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We're here with practical tax information for your business. Find out about business taxes, tax planning and more.


We've scoured the web to get you the most up-to-date advice which includes the most useful tools on offer from the officials themselves.

Effective tax planning is essential if you are to minimise your tax bills. Simple tax planning can significantly reduce your tax liabilities.

The self-assessment tax return is an unavoidable burden if you are liable for self-employed tax or have complicated income tax affairs.

Corporation tax is charged on a company's profits. If you trade as a limited company, ensure that paying this tax is as painless as possible.

National Insurance Contributions (NICs) are payable whether you are self-employed or employed by your own company, although different rates apply.

As well as your legal obligations, you’ll want to ensure that payroll is painless and that you use any opportunities to improve your tax-efficiency.


Effective VAT planning aims to ensure that VAT is relatively painless, and that you are reclaiming as much as possible of the VAT you pay.

Capital gains are made when you sell something for more money than you paid for it. As a result, you can be subject to tax. Take professional advice.

Business property taxes apply to businesses with commercial premises.There are two commercial property taxes: business rates and stamp duty land tax.

If you have tax problems or face a tax investigation, it pays to seek professional advice and you must act rather than just hoping for the best.

Budget must turn SME optimism into real growth

11 February 2020

The UK economy saw zero growth in the fourth quarter of 2019; now business groups are calling for a spring Budget that supports the UK's small firms.

UK GDP in volume terms was flat between October and December 2019, according to new figures from the Office for National Statistics (ONS).

Commenting on the news, Tej Parikh, chief economist at the Institute of Directors (IoD), said: "The UK economy ended 2019 in a funk, and despite a recent rise in optimism, businesses will be looking for a significant boost from the chancellor next month.

"It's likely that political uncertainty and unwinding stockpiles caused the economy to flag at the end of last year. However, firms entered 2020 with more of a spring in their step. Confidence has shot up, while hiring plans and investment intentions have also risen a notch, but the post-election bounce may tail off."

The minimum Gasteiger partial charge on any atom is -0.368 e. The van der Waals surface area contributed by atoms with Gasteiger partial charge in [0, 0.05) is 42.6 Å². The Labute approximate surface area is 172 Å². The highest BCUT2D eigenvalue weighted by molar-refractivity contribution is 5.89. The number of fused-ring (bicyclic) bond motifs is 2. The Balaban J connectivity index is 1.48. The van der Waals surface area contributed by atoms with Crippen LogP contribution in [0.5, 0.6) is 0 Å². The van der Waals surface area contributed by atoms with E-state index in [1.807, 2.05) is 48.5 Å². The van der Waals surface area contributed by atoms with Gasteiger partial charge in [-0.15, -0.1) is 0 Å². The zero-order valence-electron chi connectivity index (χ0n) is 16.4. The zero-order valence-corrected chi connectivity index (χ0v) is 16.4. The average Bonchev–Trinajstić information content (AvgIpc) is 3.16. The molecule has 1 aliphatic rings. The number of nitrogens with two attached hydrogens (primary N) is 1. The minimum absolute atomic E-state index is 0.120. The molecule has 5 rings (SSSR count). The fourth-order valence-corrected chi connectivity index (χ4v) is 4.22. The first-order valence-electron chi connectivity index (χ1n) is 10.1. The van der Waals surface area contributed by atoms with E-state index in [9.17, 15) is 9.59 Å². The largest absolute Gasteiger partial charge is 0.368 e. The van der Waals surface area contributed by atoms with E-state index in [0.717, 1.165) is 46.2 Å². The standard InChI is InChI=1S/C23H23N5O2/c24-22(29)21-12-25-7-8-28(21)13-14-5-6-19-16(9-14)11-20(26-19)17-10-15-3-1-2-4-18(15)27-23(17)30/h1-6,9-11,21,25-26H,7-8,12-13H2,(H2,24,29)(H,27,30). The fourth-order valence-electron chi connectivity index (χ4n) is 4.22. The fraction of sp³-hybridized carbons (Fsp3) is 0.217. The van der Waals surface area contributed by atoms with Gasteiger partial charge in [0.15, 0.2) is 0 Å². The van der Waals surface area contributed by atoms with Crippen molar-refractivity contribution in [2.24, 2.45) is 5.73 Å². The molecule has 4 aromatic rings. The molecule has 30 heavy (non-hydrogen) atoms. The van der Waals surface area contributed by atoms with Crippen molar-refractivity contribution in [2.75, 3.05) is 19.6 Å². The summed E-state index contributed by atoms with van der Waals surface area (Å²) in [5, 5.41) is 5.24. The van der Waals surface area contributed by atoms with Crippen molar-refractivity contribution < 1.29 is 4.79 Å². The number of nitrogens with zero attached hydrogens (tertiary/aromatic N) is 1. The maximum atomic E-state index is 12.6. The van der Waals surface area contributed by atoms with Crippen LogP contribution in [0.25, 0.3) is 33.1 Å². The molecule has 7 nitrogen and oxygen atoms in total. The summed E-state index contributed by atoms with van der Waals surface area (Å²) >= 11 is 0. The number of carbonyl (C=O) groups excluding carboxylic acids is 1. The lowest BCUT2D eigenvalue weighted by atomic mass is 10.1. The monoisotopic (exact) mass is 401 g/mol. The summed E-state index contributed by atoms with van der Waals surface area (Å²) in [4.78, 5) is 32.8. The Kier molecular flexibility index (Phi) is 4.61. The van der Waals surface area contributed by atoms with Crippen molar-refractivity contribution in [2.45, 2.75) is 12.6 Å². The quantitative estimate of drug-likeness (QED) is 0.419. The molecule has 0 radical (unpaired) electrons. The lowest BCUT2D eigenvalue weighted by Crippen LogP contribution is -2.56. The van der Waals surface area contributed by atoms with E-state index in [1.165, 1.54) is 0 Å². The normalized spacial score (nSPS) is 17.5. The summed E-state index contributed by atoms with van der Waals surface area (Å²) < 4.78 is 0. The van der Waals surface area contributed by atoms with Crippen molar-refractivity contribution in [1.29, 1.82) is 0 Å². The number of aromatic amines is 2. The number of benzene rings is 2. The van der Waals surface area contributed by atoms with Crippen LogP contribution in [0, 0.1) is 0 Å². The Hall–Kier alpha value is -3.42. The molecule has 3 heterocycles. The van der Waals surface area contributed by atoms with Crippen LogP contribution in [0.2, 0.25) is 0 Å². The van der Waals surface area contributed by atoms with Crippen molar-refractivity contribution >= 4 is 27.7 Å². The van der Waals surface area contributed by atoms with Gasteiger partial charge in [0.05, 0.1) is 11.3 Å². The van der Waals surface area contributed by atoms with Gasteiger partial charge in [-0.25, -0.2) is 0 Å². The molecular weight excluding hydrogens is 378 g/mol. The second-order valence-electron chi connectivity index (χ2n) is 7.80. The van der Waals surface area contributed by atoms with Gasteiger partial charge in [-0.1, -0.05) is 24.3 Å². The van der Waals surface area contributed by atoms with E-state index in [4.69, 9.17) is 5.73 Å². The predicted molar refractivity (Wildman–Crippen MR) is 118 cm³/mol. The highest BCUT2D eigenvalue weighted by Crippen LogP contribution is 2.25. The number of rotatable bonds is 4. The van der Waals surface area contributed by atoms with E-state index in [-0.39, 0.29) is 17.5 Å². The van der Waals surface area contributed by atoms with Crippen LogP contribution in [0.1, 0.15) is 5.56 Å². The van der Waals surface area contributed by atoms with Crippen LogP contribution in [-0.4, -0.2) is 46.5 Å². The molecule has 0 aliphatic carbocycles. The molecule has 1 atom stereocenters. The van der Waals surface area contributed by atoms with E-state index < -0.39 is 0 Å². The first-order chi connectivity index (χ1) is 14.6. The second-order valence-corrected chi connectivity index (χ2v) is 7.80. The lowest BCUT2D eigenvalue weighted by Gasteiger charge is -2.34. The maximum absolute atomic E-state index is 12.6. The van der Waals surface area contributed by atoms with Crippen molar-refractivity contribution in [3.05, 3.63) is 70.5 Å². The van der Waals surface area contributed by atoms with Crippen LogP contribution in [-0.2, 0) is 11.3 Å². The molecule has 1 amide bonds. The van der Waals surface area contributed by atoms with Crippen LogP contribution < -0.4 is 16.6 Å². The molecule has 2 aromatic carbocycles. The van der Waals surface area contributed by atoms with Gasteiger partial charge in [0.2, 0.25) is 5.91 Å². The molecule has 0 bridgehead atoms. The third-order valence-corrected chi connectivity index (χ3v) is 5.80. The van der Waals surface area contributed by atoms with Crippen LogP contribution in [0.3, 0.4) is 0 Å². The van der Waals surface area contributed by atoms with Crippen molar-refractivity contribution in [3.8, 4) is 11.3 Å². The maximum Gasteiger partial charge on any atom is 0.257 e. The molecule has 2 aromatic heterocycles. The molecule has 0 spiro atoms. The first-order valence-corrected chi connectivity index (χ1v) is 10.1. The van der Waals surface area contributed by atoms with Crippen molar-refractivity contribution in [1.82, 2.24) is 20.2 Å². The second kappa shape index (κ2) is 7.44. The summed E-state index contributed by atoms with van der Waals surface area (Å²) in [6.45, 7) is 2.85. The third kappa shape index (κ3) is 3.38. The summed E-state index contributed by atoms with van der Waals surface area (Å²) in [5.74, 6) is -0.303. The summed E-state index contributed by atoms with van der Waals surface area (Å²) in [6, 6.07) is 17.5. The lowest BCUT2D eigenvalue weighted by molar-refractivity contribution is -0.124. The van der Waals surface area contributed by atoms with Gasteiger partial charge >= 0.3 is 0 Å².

A number of key business surveys in 2020 have seen a surge in optimism among small firms. The latest poll, from Hitachi Capital Business Finance, has found that two in five small business leaders (39%) predict growth by 31 March - the highest level for 18 months.

The findings show a rise in growth outlook in most sectors, with a significant upturn of growth projections in real estate (49%), IT and telecoms (49%), legal (47%) and media (46%). Regionally, small businesses in the East (43%) join London (47%) and the North West (45%) as having the most businesses with a positive outlook for the months ahead.

However, Tej Parikh has warned that uncertainty over the next stage of Brexit negotiations as well as other potential "hiccups in global growth" - including the fallout from the Coronavirus - could put the brakes on the economy. He said: "This makes the Budget a crucial moment to get the economy moving. The chancellor must clear the way for entrepreneurs to create jobs and drive up productivity, by unleashing investment in start-ups, slashing business rates and revamping our skills system."

Mike Cherry, national chair of the Federation of Small Businesses (FSB), said: "Small firms right across the country will be looking to the upcoming Budget as a chance to turn things around and create a pro-business environment that encourages growth and success.

"For too long, small firms have been in the doldrums with business confidence in negative territory for the entirety of 2019. This negative confidence has seen small firms hold back on investments, exports and hiring intentions … The Budget next month is a chance for the chancellor to illustrate his support for small firms that he committed to during the general election campaign."

Written by Rachel Miller.

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